$ git add

This adds our Markdown file to the staging area (the area where git checks for file changes). To confirm this we want to use git status again.

$ git status
On branch master

No commits yet

Changes to be committed:
  (use "git rm --cached <file>..." to unstage)

    new file:

If we are using colourised output, we will see that the filename has changed colour (from red to green). Git also tells us that there is a new file to be committed but, before we do that, let’s add some text to the file.

We will open the file with any text editor we have at hand (e.g. Notepad on Windows or TextEdit on Mac OSX) and enter # Hello, world!. The hash character is one way of writing a header with Markdown. Now, let’s save the file within the text editor and check if Git has spotted the changes.

$ git status
On branch master

No commits yet

Changes to be committed:
  (use "git rm --cached <file>..." to unstage)

	new file:

Changes not staged for commit:
  (use "git add <file>..." to update what will be committed)
  (use "git checkout -- <file>..." to discard changes in working directory)


This lets us know that git has indeed spotted the changes to our file, but that it hasn’t yet staged them, so let’s add the new version of the file to the staging area.

$ git add

Now we are ready to commit our first changes. Commit is similar to ‘saving’ a file to Git. However, compared to saving, a commit provides a lot more information about the changes we have made, and this information will remain visible to us later.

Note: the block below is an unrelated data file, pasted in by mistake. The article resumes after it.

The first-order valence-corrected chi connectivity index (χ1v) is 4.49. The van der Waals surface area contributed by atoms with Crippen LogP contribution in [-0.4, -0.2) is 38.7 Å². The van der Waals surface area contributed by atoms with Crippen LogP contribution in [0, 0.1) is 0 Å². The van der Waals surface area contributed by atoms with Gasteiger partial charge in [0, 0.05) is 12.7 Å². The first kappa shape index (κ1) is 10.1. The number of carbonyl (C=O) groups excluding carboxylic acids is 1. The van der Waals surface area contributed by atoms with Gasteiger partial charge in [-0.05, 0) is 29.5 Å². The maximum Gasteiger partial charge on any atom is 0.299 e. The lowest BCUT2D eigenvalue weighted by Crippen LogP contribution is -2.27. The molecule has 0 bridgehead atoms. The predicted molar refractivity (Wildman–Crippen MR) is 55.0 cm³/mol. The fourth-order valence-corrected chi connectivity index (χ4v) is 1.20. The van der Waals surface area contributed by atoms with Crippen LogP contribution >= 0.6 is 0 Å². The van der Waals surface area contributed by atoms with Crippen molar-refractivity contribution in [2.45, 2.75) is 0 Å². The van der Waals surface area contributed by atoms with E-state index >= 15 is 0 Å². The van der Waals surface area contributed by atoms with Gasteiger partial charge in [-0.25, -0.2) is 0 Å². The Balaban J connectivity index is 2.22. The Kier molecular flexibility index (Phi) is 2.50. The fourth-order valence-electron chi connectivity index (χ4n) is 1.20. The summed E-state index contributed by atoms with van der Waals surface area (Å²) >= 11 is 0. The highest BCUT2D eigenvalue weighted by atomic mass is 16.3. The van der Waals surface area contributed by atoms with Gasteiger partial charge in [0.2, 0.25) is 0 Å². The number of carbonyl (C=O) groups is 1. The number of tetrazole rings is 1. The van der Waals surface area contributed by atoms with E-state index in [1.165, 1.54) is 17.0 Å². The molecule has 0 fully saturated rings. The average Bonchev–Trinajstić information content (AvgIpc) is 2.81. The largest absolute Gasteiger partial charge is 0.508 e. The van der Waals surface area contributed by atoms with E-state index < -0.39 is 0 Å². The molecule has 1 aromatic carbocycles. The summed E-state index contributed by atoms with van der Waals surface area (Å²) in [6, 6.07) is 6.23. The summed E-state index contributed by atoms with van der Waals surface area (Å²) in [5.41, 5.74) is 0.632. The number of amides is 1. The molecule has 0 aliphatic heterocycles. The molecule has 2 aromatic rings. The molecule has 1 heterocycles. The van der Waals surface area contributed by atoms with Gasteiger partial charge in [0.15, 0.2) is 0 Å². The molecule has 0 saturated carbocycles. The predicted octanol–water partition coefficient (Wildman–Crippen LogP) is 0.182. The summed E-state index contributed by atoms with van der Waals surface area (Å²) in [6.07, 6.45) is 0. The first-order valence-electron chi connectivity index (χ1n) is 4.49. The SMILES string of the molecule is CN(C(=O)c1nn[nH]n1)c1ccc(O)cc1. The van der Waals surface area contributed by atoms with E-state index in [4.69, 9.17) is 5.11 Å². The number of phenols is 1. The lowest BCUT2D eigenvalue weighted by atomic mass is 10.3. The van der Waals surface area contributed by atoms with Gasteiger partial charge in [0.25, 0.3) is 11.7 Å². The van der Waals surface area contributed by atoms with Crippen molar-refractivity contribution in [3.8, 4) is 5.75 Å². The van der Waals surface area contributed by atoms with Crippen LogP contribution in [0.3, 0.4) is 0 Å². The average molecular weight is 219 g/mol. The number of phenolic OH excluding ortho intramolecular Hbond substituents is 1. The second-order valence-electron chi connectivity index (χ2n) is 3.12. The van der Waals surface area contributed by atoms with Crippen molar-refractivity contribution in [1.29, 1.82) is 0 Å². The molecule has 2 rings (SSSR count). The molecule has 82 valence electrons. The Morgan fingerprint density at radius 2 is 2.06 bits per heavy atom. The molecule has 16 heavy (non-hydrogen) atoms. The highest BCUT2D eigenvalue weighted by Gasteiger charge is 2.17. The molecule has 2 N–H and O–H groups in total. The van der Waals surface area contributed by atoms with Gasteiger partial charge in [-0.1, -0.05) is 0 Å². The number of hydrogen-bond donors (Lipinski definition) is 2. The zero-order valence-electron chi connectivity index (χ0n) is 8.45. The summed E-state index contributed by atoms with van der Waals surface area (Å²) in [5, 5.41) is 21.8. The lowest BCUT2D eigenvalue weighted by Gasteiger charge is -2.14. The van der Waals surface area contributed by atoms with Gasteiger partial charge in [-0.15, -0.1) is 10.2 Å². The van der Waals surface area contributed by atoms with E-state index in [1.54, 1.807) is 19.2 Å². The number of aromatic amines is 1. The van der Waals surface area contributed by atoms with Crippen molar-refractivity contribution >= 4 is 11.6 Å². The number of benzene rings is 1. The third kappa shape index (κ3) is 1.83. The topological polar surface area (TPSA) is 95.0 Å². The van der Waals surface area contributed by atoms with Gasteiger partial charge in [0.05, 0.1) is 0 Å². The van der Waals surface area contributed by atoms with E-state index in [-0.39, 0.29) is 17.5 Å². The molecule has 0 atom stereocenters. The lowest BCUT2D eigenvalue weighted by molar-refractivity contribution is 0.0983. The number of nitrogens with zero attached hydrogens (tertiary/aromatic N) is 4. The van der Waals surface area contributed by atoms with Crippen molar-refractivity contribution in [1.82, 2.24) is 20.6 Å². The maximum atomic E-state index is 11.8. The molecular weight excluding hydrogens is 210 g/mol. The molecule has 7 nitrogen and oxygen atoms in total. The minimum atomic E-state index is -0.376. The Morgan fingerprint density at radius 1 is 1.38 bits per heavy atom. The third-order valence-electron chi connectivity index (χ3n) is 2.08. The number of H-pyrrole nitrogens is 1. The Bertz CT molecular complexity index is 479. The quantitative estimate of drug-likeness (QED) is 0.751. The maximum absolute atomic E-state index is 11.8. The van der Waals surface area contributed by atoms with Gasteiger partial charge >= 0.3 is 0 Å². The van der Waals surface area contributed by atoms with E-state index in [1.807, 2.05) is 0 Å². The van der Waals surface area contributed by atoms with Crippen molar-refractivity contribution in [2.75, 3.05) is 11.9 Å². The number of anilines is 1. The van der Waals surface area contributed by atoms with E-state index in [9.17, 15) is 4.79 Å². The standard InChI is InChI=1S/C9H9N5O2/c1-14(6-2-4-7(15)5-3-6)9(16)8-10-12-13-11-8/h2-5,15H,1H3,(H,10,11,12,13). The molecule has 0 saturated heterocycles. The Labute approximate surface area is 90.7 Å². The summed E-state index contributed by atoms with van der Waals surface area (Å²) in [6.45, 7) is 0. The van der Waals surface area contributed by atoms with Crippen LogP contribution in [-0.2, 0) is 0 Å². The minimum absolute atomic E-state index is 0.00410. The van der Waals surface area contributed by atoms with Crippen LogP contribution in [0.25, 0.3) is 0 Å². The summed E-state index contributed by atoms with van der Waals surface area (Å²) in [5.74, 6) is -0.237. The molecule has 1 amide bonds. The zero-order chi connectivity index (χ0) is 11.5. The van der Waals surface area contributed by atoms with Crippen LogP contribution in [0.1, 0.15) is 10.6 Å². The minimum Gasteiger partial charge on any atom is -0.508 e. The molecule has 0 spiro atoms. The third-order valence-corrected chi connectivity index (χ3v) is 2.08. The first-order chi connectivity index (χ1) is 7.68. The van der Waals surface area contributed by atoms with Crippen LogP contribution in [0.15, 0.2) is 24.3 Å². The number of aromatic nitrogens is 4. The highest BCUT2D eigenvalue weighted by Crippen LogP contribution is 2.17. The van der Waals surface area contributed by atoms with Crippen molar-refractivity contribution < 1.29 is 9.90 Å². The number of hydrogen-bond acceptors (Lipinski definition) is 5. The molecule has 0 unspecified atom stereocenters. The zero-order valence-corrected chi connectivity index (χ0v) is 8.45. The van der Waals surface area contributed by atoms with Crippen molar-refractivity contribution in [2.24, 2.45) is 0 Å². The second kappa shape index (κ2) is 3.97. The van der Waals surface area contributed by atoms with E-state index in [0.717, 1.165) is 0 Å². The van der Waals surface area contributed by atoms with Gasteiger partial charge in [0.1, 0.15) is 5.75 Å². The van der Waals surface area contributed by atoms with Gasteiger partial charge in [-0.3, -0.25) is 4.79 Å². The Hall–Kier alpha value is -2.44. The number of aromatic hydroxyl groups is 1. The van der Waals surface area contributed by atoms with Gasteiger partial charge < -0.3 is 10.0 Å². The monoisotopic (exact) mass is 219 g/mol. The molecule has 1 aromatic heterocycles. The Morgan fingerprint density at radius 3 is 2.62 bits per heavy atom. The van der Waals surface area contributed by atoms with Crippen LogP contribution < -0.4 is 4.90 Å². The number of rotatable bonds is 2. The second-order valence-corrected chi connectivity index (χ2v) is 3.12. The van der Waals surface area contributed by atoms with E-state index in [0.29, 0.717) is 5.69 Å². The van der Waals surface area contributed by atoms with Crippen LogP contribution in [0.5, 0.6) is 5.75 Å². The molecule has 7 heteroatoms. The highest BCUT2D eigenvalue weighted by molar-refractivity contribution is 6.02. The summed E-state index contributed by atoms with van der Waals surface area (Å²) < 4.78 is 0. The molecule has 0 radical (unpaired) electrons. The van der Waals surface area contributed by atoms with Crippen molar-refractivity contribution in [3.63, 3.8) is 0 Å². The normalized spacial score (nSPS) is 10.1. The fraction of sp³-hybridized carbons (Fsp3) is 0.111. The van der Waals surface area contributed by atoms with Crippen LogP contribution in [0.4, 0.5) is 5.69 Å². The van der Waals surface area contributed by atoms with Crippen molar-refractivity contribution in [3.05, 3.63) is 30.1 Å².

$ git commit -m 'Add'
[master (root-commit) e9e8fd3] Add
 1 file changed, 1 insertion(+)
 create mode 100644

We can see that one file has changed and that we made one insertion, which was a line with the text ‘#Hello, world!’. We can also see the commit message ‘Add’, which we added by using the -m flag after git commit. The commit message is used to record a short, descriptive, and specific summary of what we did to help us remember later on without having to look at the actual changes. If we just run git commit without the -m option, Git will launch nano (or whatever other editor we configured as core.editor) so that we can write a longer message.

Having made a commit, we now have a permanent record of what was changed, along with metadata about who made the commit and at what time.

More on the Staging Area

If you think of Git as taking snapshots of changes over the life of a project, git add specifies what will go in a snapshot (putting things in the staging area), and git commit then actually takes the snapshot, and makes a permanent record of it (as a commit). If you don’t have anything staged when you type git commit, Git will prompt you to use git commit -a or git commit --all, which is kind of like gathering everyone for the picture! However, it’s almost always better to explicitly add things to the staging area, because you might commit changes you forgot you made. (Going back to snapshots, you might get the extra with incomplete makeup walking on the stage for the snapshot because you used -a!) Try to stage things manually, or you might find yourself searching for “git undo commit” more than you would like!

The Git Staging Area

At the moment, our changes are only recorded locally, on our computer. If we wanted to work collaboratively with someone else they would have no way of seeing what we’ve done. We will fix that in the next episode by using GitHub to share our work.

Key Points

  • Git repositories contain metadata about files under version control

  • This metadata enables us to track changes to files over time

  • Git uses a two-stage commit process. Changes to files must first be added to the staging area, then committed to the repository